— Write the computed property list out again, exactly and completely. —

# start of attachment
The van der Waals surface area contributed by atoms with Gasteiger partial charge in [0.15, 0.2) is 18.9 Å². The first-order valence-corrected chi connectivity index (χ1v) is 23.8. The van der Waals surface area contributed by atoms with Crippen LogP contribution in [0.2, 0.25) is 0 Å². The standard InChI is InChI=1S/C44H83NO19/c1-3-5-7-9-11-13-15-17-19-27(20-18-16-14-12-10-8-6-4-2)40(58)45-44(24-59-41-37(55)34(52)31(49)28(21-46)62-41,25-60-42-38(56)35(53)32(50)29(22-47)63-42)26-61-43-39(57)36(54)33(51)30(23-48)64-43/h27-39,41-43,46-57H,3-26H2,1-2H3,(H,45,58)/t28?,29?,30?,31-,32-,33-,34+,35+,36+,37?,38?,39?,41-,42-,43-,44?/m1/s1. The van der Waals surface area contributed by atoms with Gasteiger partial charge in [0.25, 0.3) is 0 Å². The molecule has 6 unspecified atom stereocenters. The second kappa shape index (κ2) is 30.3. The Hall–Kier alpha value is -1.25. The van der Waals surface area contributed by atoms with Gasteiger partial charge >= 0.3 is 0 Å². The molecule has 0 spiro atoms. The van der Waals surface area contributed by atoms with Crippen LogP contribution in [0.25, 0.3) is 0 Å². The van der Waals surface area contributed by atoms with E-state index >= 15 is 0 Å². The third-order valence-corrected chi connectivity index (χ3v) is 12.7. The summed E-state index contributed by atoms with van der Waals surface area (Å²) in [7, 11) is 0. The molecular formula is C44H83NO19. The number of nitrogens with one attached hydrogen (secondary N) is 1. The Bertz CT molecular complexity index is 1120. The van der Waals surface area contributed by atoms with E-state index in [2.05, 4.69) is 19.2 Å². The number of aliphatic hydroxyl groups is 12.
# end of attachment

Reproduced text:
The van der Waals surface area contributed by atoms with Gasteiger partial charge in [0.15, 0.2) is 18.9 Å². The first-order valence-corrected chi connectivity index (χ1v) is 23.8. The van der Waals surface area contributed by atoms with Crippen LogP contribution in [0.2, 0.25) is 0 Å². The standard InChI is InChI=1S/C44H83NO19/c1-3-5-7-9-11-13-15-17-19-27(20-18-16-14-12-10-8-6-4-2)40(58)45-44(24-59-41-37(55)34(52)31(49)28(21-46)62-41,25-60-42-38(56)35(53)32(50)29(22-47)63-42)26-61-43-39(57)36(54)33(51)30(23-48)64-43/h27-39,41-43,46-57H,3-26H2,1-2H3,(H,45,58)/t28?,29?,30?,31-,32-,33-,34+,35+,36+,37?,38?,39?,41-,42-,43-,44?/m1/s1. The van der Waals surface area contributed by atoms with Gasteiger partial charge in [0.25, 0.3) is 0 Å². The molecule has 6 unspecified atom stereocenters. The second kappa shape index (κ2) is 30.3. The Hall–Kier alpha value is -1.25. The van der Waals surface area contributed by atoms with Gasteiger partial charge >= 0.3 is 0 Å². The molecule has 0 spiro atoms. The van der Waals surface area contributed by atoms with Crippen LogP contribution in [0.25, 0.3) is 0 Å². The van der Waals surface area contributed by atoms with E-state index >= 15 is 0 Å². The third-order valence-corrected chi connectivity index (χ3v) is 12.7. The summed E-state index contributed by atoms with van der Waals surface area (Å²) in [7, 11) is 0. The molecular formula is C44H83NO19. The number of nitrogens with one attached hydrogen (secondary N) is 1. The Bertz CT molecular complexity index is 1120. The van der Waals surface area contributed by atoms with E-state index in [2.05, 4.69) is 19.2 Å². The number of aliphatic hydroxyl groups is 12.